June 21, 2020 by The Citron Review
by Sarah Cedeño
/rəˈtərn/ v. 1. Having dreamt of her husband again, after so long, almost chronically lying beside him: his neck and its delicate silver cross resting in the soft pocket between clavicles. The taste of blood: as when feeling chain links around her tongue, between her teeth, watching the healthy pulse beneath his ear. 2. Stepping over a puddle toward him, and, after the ice has melted, finding her worn leather boots are enough—and safe, just the little bit of muck that seeps in at the toe making her heels desirous with fire. Or even accepting the warmth of a favorite sweater on which her clumsy fingers have sewn a patch. 3. Relief: as when she’s sitting in her garage, numb like cotton with the engine on, tempted to close the door, but fixating instead on his efficient piles of screwdrivers and years of accumulated wood. Her sons’ skateboards, too, wasting under the workbench, scolding her. 4. Remembering: almost stepping into a forest of timid branches/diseased bramble, but instead, collapsing into their bed, her only destination, staring off at an older version of herself. And her husband, carrying her lovingly. Tenderly, like a burden.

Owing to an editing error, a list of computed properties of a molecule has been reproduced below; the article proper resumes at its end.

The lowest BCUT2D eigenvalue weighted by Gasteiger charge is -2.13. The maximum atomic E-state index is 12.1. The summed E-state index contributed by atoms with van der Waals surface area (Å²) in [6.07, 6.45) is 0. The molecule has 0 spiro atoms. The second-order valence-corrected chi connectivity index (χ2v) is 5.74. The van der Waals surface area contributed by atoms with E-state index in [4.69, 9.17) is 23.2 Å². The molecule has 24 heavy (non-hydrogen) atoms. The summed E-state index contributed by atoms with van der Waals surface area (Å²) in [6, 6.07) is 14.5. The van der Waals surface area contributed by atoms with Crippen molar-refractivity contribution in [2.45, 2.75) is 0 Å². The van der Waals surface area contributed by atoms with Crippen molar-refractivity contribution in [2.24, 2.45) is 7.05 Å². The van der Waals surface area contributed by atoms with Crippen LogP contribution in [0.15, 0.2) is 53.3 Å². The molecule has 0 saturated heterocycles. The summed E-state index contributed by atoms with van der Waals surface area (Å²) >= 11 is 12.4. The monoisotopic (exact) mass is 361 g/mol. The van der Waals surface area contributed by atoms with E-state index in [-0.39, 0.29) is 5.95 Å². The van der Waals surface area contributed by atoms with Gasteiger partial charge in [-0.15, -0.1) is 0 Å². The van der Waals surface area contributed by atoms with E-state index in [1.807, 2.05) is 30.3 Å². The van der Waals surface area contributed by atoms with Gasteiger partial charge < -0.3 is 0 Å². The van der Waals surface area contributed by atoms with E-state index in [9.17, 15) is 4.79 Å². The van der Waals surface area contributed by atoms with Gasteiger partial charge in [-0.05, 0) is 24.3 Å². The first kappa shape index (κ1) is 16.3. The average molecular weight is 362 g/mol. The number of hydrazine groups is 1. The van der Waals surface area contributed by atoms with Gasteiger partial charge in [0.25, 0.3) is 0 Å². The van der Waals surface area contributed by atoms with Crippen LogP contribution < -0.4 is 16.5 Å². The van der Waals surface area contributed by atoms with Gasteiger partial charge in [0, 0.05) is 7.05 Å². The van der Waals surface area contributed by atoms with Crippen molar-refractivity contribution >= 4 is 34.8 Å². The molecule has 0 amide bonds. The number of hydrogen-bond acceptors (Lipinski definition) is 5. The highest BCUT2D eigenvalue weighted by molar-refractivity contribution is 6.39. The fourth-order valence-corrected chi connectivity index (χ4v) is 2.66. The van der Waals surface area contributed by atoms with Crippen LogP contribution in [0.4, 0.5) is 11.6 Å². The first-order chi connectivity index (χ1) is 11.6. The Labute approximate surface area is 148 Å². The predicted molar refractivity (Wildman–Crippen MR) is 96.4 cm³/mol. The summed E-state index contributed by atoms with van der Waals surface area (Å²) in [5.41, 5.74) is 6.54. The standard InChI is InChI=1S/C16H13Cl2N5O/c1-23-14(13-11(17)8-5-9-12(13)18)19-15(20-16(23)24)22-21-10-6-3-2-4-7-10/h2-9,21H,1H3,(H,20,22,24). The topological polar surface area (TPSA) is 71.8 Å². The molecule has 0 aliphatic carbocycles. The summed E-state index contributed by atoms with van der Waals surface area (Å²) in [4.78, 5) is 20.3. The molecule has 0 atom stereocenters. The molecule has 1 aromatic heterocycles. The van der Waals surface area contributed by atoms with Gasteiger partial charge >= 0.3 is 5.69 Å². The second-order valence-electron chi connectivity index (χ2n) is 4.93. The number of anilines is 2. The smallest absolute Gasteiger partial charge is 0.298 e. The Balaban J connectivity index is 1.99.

Sarah Cedeño’s work has appeared in The Journal, 2 Bridges, The Pinch, The Baltimore Review, New World Writing, The Rumpus, Hippocampus Magazine, Bellevue Literary Review, and elsewhere. Sarah holds an MFA from Goddard College. She lives in Brockport, NY with her husband and two sons, and teaches writing at the College at Brockport.